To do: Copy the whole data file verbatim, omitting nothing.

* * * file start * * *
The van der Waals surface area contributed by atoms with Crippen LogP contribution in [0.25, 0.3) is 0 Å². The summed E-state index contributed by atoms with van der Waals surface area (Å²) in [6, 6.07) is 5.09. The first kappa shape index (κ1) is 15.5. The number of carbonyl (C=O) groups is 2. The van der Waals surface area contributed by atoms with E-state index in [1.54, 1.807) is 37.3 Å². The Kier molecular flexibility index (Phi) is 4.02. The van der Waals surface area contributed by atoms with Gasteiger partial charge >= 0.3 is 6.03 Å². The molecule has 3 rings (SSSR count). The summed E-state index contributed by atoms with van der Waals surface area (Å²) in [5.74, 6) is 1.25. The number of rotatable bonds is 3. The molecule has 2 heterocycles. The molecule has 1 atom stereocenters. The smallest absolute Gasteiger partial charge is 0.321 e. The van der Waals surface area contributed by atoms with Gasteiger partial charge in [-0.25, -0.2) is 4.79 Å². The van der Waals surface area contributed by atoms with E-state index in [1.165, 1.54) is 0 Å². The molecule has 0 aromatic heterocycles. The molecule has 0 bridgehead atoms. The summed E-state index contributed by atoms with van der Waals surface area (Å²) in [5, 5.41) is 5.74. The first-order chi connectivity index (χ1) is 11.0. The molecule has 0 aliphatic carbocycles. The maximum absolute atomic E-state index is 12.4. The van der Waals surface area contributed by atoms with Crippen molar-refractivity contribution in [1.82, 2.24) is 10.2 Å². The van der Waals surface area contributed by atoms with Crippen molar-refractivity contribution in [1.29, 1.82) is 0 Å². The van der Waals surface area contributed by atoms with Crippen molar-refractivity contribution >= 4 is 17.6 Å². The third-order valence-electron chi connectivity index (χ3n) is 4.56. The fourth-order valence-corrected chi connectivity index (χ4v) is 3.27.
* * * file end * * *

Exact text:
The van der Waals surface area contributed by atoms with Crippen LogP contribution in [0.25, 0.3) is 0 Å². The summed E-state index contributed by atoms with van der Waals surface area (Å²) in [6, 6.07) is 5.09. The first kappa shape index (κ1) is 15.5. The number of carbonyl (C=O) groups is 2. The van der Waals surface area contributed by atoms with E-state index in [1.54, 1.807) is 37.3 Å². The Kier molecular flexibility index (Phi) is 4.02. The van der Waals surface area contributed by atoms with Gasteiger partial charge >= 0.3 is 6.03 Å². The molecule has 3 rings (SSSR count). The summed E-state index contributed by atoms with van der Waals surface area (Å²) in [5.74, 6) is 1.25. The number of rotatable bonds is 3. The molecule has 2 heterocycles. The molecule has 1 atom stereocenters. The smallest absolute Gasteiger partial charge is 0.321 e. The van der Waals surface area contributed by atoms with Gasteiger partial charge in [-0.25, -0.2) is 4.79 Å². The van der Waals surface area contributed by atoms with E-state index in [1.165, 1.54) is 0 Å². The molecule has 0 aromatic heterocycles. The molecule has 0 bridgehead atoms. The summed E-state index contributed by atoms with van der Waals surface area (Å²) in [5, 5.41) is 5.74. The first-order chi connectivity index (χ1) is 11.0. The molecule has 0 aliphatic carbocycles. The maximum absolute atomic E-state index is 12.4. The van der Waals surface area contributed by atoms with Crippen molar-refractivity contribution in [1.82, 2.24) is 10.2 Å². The van der Waals surface area contributed by atoms with Crippen molar-refractivity contribution in [1.29, 1.82) is 0 Å². The van der Waals surface area contributed by atoms with Crippen molar-refractivity contribution >= 4 is 17.6 Å². The third-order valence-electron chi connectivity index (χ3n) is 4.56. The fourth-order valence-corrected chi connectivity index (χ4v) is 3.27.